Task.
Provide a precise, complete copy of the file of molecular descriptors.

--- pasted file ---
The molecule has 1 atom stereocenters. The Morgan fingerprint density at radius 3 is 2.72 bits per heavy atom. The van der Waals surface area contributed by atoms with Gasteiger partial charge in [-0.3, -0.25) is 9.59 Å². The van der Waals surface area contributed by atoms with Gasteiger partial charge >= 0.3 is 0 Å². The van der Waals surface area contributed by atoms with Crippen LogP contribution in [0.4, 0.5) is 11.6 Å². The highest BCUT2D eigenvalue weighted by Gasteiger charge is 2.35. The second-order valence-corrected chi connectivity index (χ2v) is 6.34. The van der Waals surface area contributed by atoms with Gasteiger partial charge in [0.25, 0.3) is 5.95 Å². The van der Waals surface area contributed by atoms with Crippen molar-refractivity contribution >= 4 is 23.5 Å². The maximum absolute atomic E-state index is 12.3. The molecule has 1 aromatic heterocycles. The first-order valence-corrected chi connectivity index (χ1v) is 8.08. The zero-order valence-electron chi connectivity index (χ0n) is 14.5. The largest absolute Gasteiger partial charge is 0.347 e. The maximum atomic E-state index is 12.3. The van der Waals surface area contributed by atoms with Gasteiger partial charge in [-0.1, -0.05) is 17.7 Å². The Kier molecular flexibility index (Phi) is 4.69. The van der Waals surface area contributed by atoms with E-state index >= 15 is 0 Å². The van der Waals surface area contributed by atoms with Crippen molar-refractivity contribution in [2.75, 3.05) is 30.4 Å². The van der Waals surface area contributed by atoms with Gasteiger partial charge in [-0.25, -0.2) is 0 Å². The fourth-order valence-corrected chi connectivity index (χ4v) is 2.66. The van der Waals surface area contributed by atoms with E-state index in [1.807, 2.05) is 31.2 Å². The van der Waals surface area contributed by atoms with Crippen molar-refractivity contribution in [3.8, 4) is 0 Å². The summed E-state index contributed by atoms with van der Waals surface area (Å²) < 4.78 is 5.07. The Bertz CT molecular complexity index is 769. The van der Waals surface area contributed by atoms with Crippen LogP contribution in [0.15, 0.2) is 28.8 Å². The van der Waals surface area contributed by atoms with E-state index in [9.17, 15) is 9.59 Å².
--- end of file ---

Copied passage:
The molecule has 1 atom stereocenters. The Morgan fingerprint density at radius 3 is 2.72 bits per heavy atom. The van der Waals surface area contributed by atoms with Gasteiger partial charge in [-0.3, -0.25) is 9.59 Å². The van der Waals surface area contributed by atoms with Gasteiger partial charge >= 0.3 is 0 Å². The van der Waals surface area contributed by atoms with Crippen LogP contribution in [0.4, 0.5) is 11.6 Å². The highest BCUT2D eigenvalue weighted by Gasteiger charge is 2.35. The second-order valence-corrected chi connectivity index (χ2v) is 6.34. The van der Waals surface area contributed by atoms with Gasteiger partial charge in [0.25, 0.3) is 5.95 Å². The van der Waals surface area contributed by atoms with Crippen molar-refractivity contribution >= 4 is 23.5 Å². The maximum absolute atomic E-state index is 12.3. The molecule has 1 aromatic heterocycles. The first-order valence-corrected chi connectivity index (χ1v) is 8.08. The zero-order valence-electron chi connectivity index (χ0n) is 14.5. The largest absolute Gasteiger partial charge is 0.347 e. The maximum atomic E-state index is 12.3. The van der Waals surface area contributed by atoms with Gasteiger partial charge in [-0.1, -0.05) is 17.7 Å². The Kier molecular flexibility index (Phi) is 4.69. The van der Waals surface area contributed by atoms with E-state index >= 15 is 0 Å². The van der Waals surface area contributed by atoms with Crippen molar-refractivity contribution in [2.75, 3.05) is 30.4 Å². The van der Waals surface area contributed by atoms with Gasteiger partial charge in [-0.25, -0.2) is 0 Å². The fourth-order valence-corrected chi connectivity index (χ4v) is 2.66. The van der Waals surface area contributed by atoms with E-state index in [1.807, 2.05) is 31.2 Å². The van der Waals surface area contributed by atoms with Crippen molar-refractivity contribution in [3.8, 4) is 0 Å². The summed E-state index contributed by atoms with van der Waals surface area (Å²) < 4.78 is 5.07. The Bertz CT molecular complexity index is 769. The van der Waals surface area contributed by atoms with Crippen LogP contribution in [0.15, 0.2) is 28.8 Å². The van der Waals surface area contributed by atoms with E-state index in [9.17, 15) is 9.59 Å².